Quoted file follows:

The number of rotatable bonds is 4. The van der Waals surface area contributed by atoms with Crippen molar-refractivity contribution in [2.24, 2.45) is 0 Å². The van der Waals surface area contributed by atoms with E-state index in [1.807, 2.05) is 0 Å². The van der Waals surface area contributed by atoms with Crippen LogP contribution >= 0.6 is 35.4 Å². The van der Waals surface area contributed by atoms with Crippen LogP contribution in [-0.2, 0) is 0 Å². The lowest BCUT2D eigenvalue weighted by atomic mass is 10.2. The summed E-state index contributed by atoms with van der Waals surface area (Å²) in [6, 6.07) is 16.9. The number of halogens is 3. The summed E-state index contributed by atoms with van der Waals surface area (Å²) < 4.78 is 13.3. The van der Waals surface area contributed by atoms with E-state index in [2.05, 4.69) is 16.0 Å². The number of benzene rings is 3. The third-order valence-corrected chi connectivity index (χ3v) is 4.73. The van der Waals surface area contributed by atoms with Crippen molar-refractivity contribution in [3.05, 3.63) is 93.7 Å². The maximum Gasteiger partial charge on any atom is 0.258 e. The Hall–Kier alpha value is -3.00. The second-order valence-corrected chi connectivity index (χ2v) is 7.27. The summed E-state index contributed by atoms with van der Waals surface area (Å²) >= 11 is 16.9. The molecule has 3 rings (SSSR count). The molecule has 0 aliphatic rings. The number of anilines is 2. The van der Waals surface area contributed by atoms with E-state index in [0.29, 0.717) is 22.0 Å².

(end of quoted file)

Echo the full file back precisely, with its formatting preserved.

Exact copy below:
The number of rotatable bonds is 4. The van der Waals surface area contributed by atoms with Crippen molar-refractivity contribution in [2.24, 2.45) is 0 Å². The van der Waals surface area contributed by atoms with E-state index in [1.807, 2.05) is 0 Å². The van der Waals surface area contributed by atoms with Crippen LogP contribution >= 0.6 is 35.4 Å². The van der Waals surface area contributed by atoms with Crippen LogP contribution in [-0.2, 0) is 0 Å². The lowest BCUT2D eigenvalue weighted by atomic mass is 10.2. The summed E-state index contributed by atoms with van der Waals surface area (Å²) in [6, 6.07) is 16.9. The number of halogens is 3. The summed E-state index contributed by atoms with van der Waals surface area (Å²) < 4.78 is 13.3. The van der Waals surface area contributed by atoms with E-state index in [2.05, 4.69) is 16.0 Å². The number of benzene rings is 3. The third-order valence-corrected chi connectivity index (χ3v) is 4.73. The van der Waals surface area contributed by atoms with Crippen molar-refractivity contribution in [3.05, 3.63) is 93.7 Å². The maximum Gasteiger partial charge on any atom is 0.258 e. The Hall–Kier alpha value is -3.00. The second-order valence-corrected chi connectivity index (χ2v) is 7.27. The summed E-state index contributed by atoms with van der Waals surface area (Å²) >= 11 is 16.9. The molecule has 3 rings (SSSR count). The molecule has 0 aliphatic rings. The number of anilines is 2. The van der Waals surface area contributed by atoms with E-state index in [0.29, 0.717) is 22.0 Å².